Equity Office Properties and Gerding/Edlen Development are planning a 15-story, 350,000-square-foot Class A office building at 1st and Main streets in downtown Portland.
Several developers are poised to start new high-rise towers downtown, but most are holding off for a large pre-lease tenant, and construction will take at least 24 months. This means the CBD Class A office market will probably see vacancy dip below 5 percent before any new product hits the market. The most likely new project is Equity Office’s development at First and Main. The company has teamed up with local developer Gerding/Edlen on the planning for a new office tower, which could deliver 350,000 square feet in 2008.
In the meantime, as vacancy rates decline, there will be upward pressure on rental rates. CBD Class A rental rates will likely spike in the next 18 months. Class A asking rental rates currently average $22.66 per square foot full-service, while costs for new construction downtown would require rental rates of at least $33 to $35 per square foot. With no new construction hitting the market for at least 2.5 years, the balance of power will shift away from the tenant. Expect to see rental rates increase at least 7 to 10 percent annually in 2006 and 2007.
— David Squire is executive vice president and managing director for Grubb & Ellis Company in Portland.
Salt Lake City
Salt Lake City CBD office activity in 2006 is continuing the healthy trend set in 2005, with declining vacancy rates and increasing rental rates. The overall vacancy rate for Salt Lake’s CBD is currently hovering around 11 percent, which represents the lowest vacancy rate the submarket has seen since the steep increase in vacancy experienced in 2001.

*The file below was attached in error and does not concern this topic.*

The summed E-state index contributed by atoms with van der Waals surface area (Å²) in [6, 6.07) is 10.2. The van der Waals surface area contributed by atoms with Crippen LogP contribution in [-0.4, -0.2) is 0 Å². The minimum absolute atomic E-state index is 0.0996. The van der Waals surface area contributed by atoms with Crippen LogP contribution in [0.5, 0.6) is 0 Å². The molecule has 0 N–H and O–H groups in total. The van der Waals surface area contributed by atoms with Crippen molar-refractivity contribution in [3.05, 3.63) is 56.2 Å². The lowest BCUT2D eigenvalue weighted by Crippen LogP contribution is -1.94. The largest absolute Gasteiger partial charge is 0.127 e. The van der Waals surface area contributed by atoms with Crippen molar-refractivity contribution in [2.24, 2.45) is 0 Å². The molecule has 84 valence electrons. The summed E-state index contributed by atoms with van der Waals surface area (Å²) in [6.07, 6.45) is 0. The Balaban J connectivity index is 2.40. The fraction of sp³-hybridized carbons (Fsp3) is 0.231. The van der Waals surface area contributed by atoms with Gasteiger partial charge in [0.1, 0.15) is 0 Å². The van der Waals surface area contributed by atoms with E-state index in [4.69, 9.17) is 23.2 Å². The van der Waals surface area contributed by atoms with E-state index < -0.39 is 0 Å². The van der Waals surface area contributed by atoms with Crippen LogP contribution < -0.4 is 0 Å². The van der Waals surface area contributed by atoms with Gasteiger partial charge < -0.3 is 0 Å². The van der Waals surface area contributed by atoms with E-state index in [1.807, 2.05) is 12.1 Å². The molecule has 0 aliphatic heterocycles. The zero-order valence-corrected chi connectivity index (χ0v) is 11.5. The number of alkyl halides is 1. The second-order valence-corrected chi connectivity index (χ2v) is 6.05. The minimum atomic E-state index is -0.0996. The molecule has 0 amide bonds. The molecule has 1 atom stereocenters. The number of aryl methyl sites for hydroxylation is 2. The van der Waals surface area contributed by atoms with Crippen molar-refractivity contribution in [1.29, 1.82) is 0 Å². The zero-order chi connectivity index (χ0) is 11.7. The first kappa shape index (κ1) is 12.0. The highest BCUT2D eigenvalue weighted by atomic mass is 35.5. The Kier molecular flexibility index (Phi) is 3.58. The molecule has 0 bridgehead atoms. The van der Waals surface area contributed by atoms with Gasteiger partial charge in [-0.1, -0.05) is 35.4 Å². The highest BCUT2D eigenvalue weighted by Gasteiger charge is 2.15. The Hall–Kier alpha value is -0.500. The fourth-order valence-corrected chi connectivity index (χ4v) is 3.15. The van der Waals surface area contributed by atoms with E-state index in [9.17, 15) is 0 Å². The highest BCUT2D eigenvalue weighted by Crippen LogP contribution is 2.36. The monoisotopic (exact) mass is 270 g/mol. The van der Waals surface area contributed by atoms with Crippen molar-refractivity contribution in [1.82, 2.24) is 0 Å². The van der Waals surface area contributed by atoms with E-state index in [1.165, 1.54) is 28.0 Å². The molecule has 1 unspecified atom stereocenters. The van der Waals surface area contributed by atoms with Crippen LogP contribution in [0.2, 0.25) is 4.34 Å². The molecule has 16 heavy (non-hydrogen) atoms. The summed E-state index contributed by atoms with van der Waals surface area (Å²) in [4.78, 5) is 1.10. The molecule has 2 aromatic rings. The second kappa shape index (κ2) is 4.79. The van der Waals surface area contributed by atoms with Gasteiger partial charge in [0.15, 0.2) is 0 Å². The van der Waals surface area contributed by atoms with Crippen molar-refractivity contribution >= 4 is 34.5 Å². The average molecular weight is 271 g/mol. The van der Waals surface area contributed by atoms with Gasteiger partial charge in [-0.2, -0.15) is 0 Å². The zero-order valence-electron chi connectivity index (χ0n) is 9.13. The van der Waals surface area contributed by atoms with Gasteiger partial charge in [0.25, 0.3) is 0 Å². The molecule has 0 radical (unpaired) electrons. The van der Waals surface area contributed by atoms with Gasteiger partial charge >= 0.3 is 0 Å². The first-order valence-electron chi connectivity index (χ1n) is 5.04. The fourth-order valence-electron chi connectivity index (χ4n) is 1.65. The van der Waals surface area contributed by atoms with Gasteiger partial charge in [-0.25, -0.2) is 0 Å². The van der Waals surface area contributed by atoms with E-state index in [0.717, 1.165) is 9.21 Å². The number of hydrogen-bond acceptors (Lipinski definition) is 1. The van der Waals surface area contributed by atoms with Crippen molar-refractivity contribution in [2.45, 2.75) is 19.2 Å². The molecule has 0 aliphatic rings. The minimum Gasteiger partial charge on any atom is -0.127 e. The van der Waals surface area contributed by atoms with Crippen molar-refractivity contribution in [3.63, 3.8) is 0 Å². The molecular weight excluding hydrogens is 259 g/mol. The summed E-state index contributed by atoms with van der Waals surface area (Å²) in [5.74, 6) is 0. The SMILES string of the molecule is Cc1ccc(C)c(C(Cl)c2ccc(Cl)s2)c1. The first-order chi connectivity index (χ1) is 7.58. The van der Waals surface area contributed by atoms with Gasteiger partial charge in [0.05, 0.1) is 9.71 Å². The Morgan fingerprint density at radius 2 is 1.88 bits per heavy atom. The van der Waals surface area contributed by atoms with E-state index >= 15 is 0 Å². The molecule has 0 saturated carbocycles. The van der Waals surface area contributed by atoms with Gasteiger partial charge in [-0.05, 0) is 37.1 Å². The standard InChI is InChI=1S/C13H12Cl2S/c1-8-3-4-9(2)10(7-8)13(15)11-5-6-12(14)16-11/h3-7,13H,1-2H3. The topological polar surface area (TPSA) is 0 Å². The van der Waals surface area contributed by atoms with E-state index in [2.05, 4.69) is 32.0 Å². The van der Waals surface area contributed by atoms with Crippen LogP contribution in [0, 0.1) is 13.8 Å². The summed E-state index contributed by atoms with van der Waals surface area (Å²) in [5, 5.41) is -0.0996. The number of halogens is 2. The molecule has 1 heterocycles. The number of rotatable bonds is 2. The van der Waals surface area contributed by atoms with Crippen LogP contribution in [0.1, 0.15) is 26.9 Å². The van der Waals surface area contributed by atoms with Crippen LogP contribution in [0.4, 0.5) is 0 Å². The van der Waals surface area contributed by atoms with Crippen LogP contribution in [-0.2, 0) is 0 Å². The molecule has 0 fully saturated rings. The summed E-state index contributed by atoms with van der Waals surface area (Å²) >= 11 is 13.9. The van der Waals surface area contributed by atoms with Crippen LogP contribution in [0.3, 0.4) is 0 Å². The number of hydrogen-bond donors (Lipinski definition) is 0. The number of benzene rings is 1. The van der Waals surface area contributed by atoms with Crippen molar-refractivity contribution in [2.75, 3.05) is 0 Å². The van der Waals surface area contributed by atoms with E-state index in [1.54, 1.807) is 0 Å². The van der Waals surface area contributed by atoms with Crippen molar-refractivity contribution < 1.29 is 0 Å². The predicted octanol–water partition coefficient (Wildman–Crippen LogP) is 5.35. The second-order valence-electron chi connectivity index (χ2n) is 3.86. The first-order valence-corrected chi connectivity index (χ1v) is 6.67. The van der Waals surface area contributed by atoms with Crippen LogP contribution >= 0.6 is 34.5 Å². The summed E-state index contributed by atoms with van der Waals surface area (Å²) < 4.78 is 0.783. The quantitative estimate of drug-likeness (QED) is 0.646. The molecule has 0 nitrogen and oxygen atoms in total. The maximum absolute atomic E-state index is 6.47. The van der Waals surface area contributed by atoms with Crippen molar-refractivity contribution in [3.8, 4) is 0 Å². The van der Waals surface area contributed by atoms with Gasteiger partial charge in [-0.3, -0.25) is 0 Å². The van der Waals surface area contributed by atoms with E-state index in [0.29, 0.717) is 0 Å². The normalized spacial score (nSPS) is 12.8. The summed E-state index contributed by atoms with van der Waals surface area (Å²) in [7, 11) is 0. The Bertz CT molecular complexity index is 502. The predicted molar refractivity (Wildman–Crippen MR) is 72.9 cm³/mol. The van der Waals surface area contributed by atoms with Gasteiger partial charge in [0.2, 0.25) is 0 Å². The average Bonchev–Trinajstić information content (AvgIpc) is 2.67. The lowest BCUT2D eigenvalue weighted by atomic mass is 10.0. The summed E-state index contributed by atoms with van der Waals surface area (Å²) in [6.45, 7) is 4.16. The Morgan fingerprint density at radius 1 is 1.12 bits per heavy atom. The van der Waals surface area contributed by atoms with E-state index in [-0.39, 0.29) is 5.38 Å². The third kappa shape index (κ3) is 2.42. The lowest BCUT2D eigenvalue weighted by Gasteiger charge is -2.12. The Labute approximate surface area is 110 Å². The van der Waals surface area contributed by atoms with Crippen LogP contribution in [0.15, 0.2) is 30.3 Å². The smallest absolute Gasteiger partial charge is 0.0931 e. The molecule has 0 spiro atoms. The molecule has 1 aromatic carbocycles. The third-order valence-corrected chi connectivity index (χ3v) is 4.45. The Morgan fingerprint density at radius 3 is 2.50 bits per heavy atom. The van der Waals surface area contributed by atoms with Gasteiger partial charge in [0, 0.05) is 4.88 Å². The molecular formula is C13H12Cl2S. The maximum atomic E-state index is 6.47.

More specifically, vacancy rates for Class A, B and C spaces are currently at 2.99 percent, 8.79 percent and 25.25 percent respectively. As a result of Class A vacancy dipping below 3 percent, developers are looking to fill the demand for this type of space through the construction of several new office buildings in downtown Salt Lake. The most notable of these projects is 222 South Main, a joint venture between Hamilton Partners and Wasatch Development Associates. Upon completion, this tower will add more than 400,000 square feet of Class A office space to the CBD at an estimated cost of over $100 million.
222 South Main St., a more than $100 million joint venture between Hamilton Partners and Wasatch Development Associates, will add over 400,000 square feet of Class A office space to Salt Lake City’s CBD.
For the first time in 5 years, owners of office product in the Salt Lake CBD have successfully been able to increase asking lease rates for their properties. Currently, average asking lease rates for Class A and B office space are sitting at $22.44 and $17.10 per square foot gross. This represents an increase of roughly $1 per square foot in both classes since the close of 2005. Due to high vacancy levels in Class C space, less significant increases were achieved — only 20 cents per square foot at year-end 2005. Current asking rates in this sector are $13.95 per square foot gross. If the trend in asking lease rates continues for the duration of 2006, the Salt Lake CBD could see the most substantial rental cost increase the submarket has undergone in close to a decade.
— Casey Mills is an office leasing and sales specialist with NAI Utah Commercial Real Estate in Salt Lake City.
For the first time in 4 years, the office market in Albuquerque’s CBD saw positive absorption of space greater than 50,000 square feet. The majority of this activity was the result of one tenant opening up a bilingual call center office. The fourth quarter’s vacancy rate in the downtown submarket was 18 percent, compared to 12.5 percent across the entire market.